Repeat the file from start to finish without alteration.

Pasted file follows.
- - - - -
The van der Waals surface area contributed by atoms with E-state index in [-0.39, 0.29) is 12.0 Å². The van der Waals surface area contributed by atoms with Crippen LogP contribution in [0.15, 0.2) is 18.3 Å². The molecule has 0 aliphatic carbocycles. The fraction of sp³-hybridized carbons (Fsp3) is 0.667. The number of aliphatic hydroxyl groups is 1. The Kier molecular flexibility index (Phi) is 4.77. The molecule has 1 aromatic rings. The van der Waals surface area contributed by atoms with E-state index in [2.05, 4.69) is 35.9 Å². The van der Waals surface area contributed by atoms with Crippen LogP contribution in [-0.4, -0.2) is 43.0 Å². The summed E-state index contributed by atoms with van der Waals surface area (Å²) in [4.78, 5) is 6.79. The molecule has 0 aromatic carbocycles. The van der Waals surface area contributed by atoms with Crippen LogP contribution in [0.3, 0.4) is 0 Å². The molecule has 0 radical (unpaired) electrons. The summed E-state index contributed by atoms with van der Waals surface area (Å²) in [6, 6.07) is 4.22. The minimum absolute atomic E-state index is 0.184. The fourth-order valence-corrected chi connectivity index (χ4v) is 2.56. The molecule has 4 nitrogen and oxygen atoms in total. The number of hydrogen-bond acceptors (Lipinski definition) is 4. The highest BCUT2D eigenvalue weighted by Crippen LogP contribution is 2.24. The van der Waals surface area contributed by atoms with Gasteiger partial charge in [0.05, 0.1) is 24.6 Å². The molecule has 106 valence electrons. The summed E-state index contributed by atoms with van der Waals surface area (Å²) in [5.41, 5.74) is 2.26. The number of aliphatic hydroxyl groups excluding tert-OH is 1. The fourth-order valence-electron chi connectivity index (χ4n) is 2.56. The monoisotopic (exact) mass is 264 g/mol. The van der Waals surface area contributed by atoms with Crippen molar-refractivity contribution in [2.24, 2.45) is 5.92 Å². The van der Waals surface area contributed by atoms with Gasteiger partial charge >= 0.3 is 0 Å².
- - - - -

The van der Waals surface area contributed by atoms with E-state index in [-0.39, 0.29) is 12.0 Å². The van der Waals surface area contributed by atoms with Crippen LogP contribution in [0.15, 0.2) is 18.3 Å². The molecule has 0 aliphatic carbocycles. The fraction of sp³-hybridized carbons (Fsp3) is 0.667. The number of aliphatic hydroxyl groups is 1. The Kier molecular flexibility index (Phi) is 4.77. The molecule has 1 aromatic rings. The van der Waals surface area contributed by atoms with E-state index in [2.05, 4.69) is 35.9 Å². The van der Waals surface area contributed by atoms with Crippen LogP contribution in [-0.4, -0.2) is 43.0 Å². The summed E-state index contributed by atoms with van der Waals surface area (Å²) in [4.78, 5) is 6.79. The molecule has 0 aromatic carbocycles. The van der Waals surface area contributed by atoms with Crippen LogP contribution in [0.3, 0.4) is 0 Å². The molecule has 0 radical (unpaired) electrons. The summed E-state index contributed by atoms with van der Waals surface area (Å²) in [6, 6.07) is 4.22. The minimum absolute atomic E-state index is 0.184. The fourth-order valence-corrected chi connectivity index (χ4v) is 2.56. The molecule has 4 nitrogen and oxygen atoms in total. The number of hydrogen-bond acceptors (Lipinski definition) is 4. The highest BCUT2D eigenvalue weighted by Crippen LogP contribution is 2.24. The van der Waals surface area contributed by atoms with Gasteiger partial charge in [0.05, 0.1) is 24.6 Å². The molecule has 106 valence electrons. The summed E-state index contributed by atoms with van der Waals surface area (Å²) in [5.41, 5.74) is 2.26. The number of aliphatic hydroxyl groups excluding tert-OH is 1. The fourth-order valence-electron chi connectivity index (χ4n) is 2.56. The monoisotopic (exact) mass is 264 g/mol. The van der Waals surface area contributed by atoms with Crippen molar-refractivity contribution in [2.24, 2.45) is 5.92 Å². The van der Waals surface area contributed by atoms with Gasteiger partial charge >= 0.3 is 0 Å².